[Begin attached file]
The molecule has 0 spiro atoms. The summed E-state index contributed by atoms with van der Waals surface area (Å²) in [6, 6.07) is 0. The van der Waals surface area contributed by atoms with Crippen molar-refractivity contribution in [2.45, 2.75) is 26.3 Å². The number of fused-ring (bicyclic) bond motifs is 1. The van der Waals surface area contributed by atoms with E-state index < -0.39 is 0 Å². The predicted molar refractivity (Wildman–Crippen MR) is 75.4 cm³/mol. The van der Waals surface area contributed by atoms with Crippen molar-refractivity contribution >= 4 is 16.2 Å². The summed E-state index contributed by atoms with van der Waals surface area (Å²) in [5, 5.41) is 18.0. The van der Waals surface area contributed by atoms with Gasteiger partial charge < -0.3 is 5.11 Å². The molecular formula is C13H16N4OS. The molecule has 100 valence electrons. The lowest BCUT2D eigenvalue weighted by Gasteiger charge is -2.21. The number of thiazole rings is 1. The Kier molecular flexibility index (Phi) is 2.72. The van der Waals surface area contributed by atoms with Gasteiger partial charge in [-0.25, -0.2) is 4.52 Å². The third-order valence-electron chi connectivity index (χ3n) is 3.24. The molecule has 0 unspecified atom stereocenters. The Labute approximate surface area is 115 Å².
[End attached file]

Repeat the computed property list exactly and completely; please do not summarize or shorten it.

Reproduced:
The molecule has 0 spiro atoms. The summed E-state index contributed by atoms with van der Waals surface area (Å²) in [6, 6.07) is 0. The van der Waals surface area contributed by atoms with Crippen molar-refractivity contribution in [2.45, 2.75) is 26.3 Å². The number of fused-ring (bicyclic) bond motifs is 1. The van der Waals surface area contributed by atoms with E-state index < -0.39 is 0 Å². The predicted molar refractivity (Wildman–Crippen MR) is 75.4 cm³/mol. The van der Waals surface area contributed by atoms with Crippen molar-refractivity contribution >= 4 is 16.2 Å². The summed E-state index contributed by atoms with van der Waals surface area (Å²) in [5, 5.41) is 18.0. The van der Waals surface area contributed by atoms with Gasteiger partial charge < -0.3 is 5.11 Å². The molecular formula is C13H16N4OS. The molecule has 100 valence electrons. The lowest BCUT2D eigenvalue weighted by Gasteiger charge is -2.21. The number of thiazole rings is 1. The Kier molecular flexibility index (Phi) is 2.72. The van der Waals surface area contributed by atoms with Gasteiger partial charge in [-0.25, -0.2) is 4.52 Å². The third-order valence-electron chi connectivity index (χ3n) is 3.24. The molecule has 0 unspecified atom stereocenters. The Labute approximate surface area is 115 Å².